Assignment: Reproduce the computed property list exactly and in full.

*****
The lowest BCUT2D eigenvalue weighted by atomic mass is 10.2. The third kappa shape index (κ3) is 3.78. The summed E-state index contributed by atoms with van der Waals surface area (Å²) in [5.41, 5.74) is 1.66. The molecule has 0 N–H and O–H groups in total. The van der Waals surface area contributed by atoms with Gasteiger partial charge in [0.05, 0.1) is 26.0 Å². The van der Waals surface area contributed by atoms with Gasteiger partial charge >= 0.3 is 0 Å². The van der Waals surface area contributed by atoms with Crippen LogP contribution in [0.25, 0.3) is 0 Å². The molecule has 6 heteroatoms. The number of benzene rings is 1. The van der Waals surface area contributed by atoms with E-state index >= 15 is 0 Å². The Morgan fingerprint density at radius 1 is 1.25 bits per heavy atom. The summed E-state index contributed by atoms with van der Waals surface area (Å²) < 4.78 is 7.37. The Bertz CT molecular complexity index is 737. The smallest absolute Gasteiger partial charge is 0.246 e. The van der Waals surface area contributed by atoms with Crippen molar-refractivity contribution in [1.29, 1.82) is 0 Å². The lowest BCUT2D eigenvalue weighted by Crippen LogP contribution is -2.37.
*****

The lowest BCUT2D eigenvalue weighted by atomic mass is 10.2. The third kappa shape index (κ3) is 3.78. The summed E-state index contributed by atoms with van der Waals surface area (Å²) in [5.41, 5.74) is 1.66. The molecule has 0 N–H and O–H groups in total. The van der Waals surface area contributed by atoms with Gasteiger partial charge in [0.05, 0.1) is 26.0 Å². The van der Waals surface area contributed by atoms with Gasteiger partial charge >= 0.3 is 0 Å². The van der Waals surface area contributed by atoms with Crippen LogP contribution in [0.25, 0.3) is 0 Å². The molecule has 6 heteroatoms. The number of benzene rings is 1. The van der Waals surface area contributed by atoms with E-state index >= 15 is 0 Å². The Morgan fingerprint density at radius 1 is 1.25 bits per heavy atom. The summed E-state index contributed by atoms with van der Waals surface area (Å²) < 4.78 is 7.37. The Bertz CT molecular complexity index is 737. The smallest absolute Gasteiger partial charge is 0.246 e. The van der Waals surface area contributed by atoms with Crippen molar-refractivity contribution in [1.29, 1.82) is 0 Å². The lowest BCUT2D eigenvalue weighted by Crippen LogP contribution is -2.37.